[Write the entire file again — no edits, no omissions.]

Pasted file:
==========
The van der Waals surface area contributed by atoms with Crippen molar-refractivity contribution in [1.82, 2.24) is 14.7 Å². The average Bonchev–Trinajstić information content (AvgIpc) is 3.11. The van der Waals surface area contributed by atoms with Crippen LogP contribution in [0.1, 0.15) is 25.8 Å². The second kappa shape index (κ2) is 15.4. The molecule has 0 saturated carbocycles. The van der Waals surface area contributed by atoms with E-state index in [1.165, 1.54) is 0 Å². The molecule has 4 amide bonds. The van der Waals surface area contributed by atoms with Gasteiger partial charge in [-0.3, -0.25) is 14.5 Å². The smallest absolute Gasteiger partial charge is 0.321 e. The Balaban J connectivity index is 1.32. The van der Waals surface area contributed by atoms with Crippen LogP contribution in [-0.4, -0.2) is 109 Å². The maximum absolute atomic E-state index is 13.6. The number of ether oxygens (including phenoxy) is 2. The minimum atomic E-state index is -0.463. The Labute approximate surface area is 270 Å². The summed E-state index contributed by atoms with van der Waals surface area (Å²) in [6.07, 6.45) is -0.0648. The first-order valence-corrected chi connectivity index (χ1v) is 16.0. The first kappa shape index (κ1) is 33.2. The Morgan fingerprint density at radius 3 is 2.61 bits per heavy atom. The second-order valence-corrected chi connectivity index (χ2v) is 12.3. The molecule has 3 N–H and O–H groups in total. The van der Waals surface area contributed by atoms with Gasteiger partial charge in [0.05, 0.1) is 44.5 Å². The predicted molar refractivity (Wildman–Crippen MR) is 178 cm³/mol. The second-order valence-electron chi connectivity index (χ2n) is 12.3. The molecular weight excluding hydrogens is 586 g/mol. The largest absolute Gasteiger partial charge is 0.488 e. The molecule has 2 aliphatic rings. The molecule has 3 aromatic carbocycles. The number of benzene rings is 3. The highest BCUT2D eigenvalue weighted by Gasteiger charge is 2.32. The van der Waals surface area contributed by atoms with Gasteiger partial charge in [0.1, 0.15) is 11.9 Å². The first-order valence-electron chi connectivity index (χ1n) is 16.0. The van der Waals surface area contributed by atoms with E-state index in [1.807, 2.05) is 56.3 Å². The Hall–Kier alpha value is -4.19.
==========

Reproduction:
The van der Waals surface area contributed by atoms with Crippen molar-refractivity contribution in [1.82, 2.24) is 14.7 Å². The average Bonchev–Trinajstić information content (AvgIpc) is 3.11. The van der Waals surface area contributed by atoms with Crippen LogP contribution in [0.1, 0.15) is 25.8 Å². The second kappa shape index (κ2) is 15.4. The molecule has 0 saturated carbocycles. The van der Waals surface area contributed by atoms with E-state index in [1.165, 1.54) is 0 Å². The molecule has 4 amide bonds. The van der Waals surface area contributed by atoms with Gasteiger partial charge in [-0.3, -0.25) is 14.5 Å². The smallest absolute Gasteiger partial charge is 0.321 e. The Balaban J connectivity index is 1.32. The van der Waals surface area contributed by atoms with Crippen LogP contribution in [-0.4, -0.2) is 109 Å². The maximum absolute atomic E-state index is 13.6. The number of ether oxygens (including phenoxy) is 2. The minimum atomic E-state index is -0.463. The Labute approximate surface area is 270 Å². The summed E-state index contributed by atoms with van der Waals surface area (Å²) in [6.07, 6.45) is -0.0648. The first-order valence-corrected chi connectivity index (χ1v) is 16.0. The first kappa shape index (κ1) is 33.2. The Morgan fingerprint density at radius 3 is 2.61 bits per heavy atom. The second-order valence-corrected chi connectivity index (χ2v) is 12.3. The molecule has 3 N–H and O–H groups in total. The van der Waals surface area contributed by atoms with Gasteiger partial charge in [0.05, 0.1) is 44.5 Å². The predicted molar refractivity (Wildman–Crippen MR) is 178 cm³/mol. The second-order valence-electron chi connectivity index (χ2n) is 12.3. The molecular weight excluding hydrogens is 586 g/mol. The largest absolute Gasteiger partial charge is 0.488 e. The molecule has 2 aliphatic rings. The molecule has 3 aromatic carbocycles. The number of benzene rings is 3. The highest BCUT2D eigenvalue weighted by Gasteiger charge is 2.32. The van der Waals surface area contributed by atoms with Gasteiger partial charge in [0.1, 0.15) is 11.9 Å². The first-order valence-electron chi connectivity index (χ1n) is 16.0. The van der Waals surface area contributed by atoms with E-state index in [1.807, 2.05) is 56.3 Å². The Hall–Kier alpha value is -4.19.